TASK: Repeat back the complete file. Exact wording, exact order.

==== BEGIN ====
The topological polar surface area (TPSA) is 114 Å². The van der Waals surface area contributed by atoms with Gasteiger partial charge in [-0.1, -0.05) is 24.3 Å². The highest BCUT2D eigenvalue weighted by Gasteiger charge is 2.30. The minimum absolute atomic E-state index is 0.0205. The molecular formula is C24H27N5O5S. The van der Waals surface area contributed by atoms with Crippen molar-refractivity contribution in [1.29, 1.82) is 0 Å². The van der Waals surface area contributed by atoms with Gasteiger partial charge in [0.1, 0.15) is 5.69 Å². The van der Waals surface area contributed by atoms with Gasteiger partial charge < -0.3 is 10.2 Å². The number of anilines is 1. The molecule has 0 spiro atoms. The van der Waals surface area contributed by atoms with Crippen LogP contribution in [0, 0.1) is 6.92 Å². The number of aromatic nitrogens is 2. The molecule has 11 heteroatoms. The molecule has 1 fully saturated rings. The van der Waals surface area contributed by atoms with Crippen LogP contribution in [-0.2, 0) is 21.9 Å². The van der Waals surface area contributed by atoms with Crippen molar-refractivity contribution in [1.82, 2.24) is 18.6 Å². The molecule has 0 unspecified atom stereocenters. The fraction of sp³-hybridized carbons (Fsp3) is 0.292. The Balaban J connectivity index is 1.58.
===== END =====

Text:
The topological polar surface area (TPSA) is 114 Å². The van der Waals surface area contributed by atoms with Gasteiger partial charge in [-0.1, -0.05) is 24.3 Å². The highest BCUT2D eigenvalue weighted by Gasteiger charge is 2.30. The minimum absolute atomic E-state index is 0.0205. The molecular formula is C24H27N5O5S. The van der Waals surface area contributed by atoms with Crippen molar-refractivity contribution in [1.29, 1.82) is 0 Å². The van der Waals surface area contributed by atoms with Gasteiger partial charge in [0.1, 0.15) is 5.69 Å². The van der Waals surface area contributed by atoms with Gasteiger partial charge < -0.3 is 10.2 Å². The number of anilines is 1. The molecule has 0 spiro atoms. The van der Waals surface area contributed by atoms with Crippen LogP contribution in [0, 0.1) is 6.92 Å². The number of aromatic nitrogens is 2. The molecule has 11 heteroatoms. The molecule has 1 fully saturated rings. The van der Waals surface area contributed by atoms with Crippen LogP contribution in [-0.2, 0) is 21.9 Å². The van der Waals surface area contributed by atoms with Crippen molar-refractivity contribution in [1.82, 2.24) is 18.6 Å². The molecule has 0 unspecified atom stereocenters. The fraction of sp³-hybridized carbons (Fsp3) is 0.292. The Balaban J connectivity index is 1.58.